Winters are the perfect time to eat all your favourite delicacies and enjoy guilt free. Food like Chaat or Gajar ka Halwa has its own charm during the season.
One winter morning sent me off to the street food heaven of Delhi, Chandni Chowk. If you are foodie from any part of India, then you’ll know this place.
I visited one of the oldest and most famous Chaat stores, Natraj Dahi Bhalle Wala (opposite Paranthe Wali Gali). The place is quite small and may not impress you at the first glance, but you have to wait for their Chaat for a lip-smacking experience. While I was enjoying my plate, I got into a conversation with some of the other people who looked to be loving their aloo tikki. They told me that the Chaat here has a traditional flavour that is unique and not to be found anywhere else in Delhi. I ordered a plate of Dahi Bhalle which was indeed out of this world. It was like a romance of all the spices and my palate. Garnished with a perfect blend of chutney, saunth and ginger and some secret ingredients.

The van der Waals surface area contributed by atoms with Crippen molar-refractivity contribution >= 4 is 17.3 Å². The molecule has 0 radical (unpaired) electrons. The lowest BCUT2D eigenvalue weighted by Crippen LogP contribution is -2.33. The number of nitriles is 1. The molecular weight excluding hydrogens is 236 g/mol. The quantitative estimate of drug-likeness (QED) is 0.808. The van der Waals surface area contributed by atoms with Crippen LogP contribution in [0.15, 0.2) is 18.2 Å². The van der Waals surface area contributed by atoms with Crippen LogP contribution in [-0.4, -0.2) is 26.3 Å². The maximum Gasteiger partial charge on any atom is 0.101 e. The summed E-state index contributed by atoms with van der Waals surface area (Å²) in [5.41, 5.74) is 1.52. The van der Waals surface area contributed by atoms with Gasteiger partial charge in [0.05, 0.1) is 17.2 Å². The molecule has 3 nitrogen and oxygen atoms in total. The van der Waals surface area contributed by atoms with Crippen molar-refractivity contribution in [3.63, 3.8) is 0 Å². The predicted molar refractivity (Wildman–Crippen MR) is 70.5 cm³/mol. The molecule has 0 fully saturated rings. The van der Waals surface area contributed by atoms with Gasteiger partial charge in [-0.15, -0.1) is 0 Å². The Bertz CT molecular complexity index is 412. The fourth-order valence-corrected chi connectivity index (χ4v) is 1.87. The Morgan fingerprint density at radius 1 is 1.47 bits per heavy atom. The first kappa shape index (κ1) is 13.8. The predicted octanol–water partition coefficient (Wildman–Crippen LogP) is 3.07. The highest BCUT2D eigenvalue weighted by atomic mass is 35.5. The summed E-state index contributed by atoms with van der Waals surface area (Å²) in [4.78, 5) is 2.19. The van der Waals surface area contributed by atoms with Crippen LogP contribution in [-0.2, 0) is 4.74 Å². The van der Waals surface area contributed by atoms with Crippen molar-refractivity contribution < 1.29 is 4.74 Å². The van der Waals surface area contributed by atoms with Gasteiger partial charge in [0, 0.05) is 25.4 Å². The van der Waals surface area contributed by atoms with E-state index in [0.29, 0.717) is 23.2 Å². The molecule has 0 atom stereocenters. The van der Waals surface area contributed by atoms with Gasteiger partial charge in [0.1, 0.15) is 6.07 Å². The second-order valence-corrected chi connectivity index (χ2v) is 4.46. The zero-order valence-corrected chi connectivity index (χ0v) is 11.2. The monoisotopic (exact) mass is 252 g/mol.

Chaat means to lick, which I assume comes from the fact that the spices linger on your taste buds and you literally lick your fingers (or at times the plate as well!). The most important ingredient in Chaat is the masala—a nice amalgamation of amchoor (mango powder), kala namak (rock salt), cumin, dried ginger, coriander, black pepper, red chilli, and salt.
The story behind the origin of chaat is also very interesting. Some say it comes from Bengal, others say it originated in Delhi, still others claim it comes from outside India. Though the most famous story, and the one that stood out the most to me, is the one that chaat originated from Agra, Uttar Pradesh (UP). It is believed that chaat originated in the royal kitchen of the great emperor Shah Jahan. One time he fell ill, and the Shahi Hakim instructed him to strengthen his immunity by consuming food which is loaded with spice but really light on the stomach. Hence, the famous chaat was discovered.
This amazing mouthwatering dish then travelled the whole of India and got introduced to different cities, traditions and cultures and became a Pan-Indian cuisine with different names. In fact, regions of India have specific styles of preparation which are hard to find outside of that area, like aloo chaat, tikki chaat, samosa chaat or bhelpuri. Every chaat has its own distinct flavour.
This article was originally published on Food and Streets by Sadaf.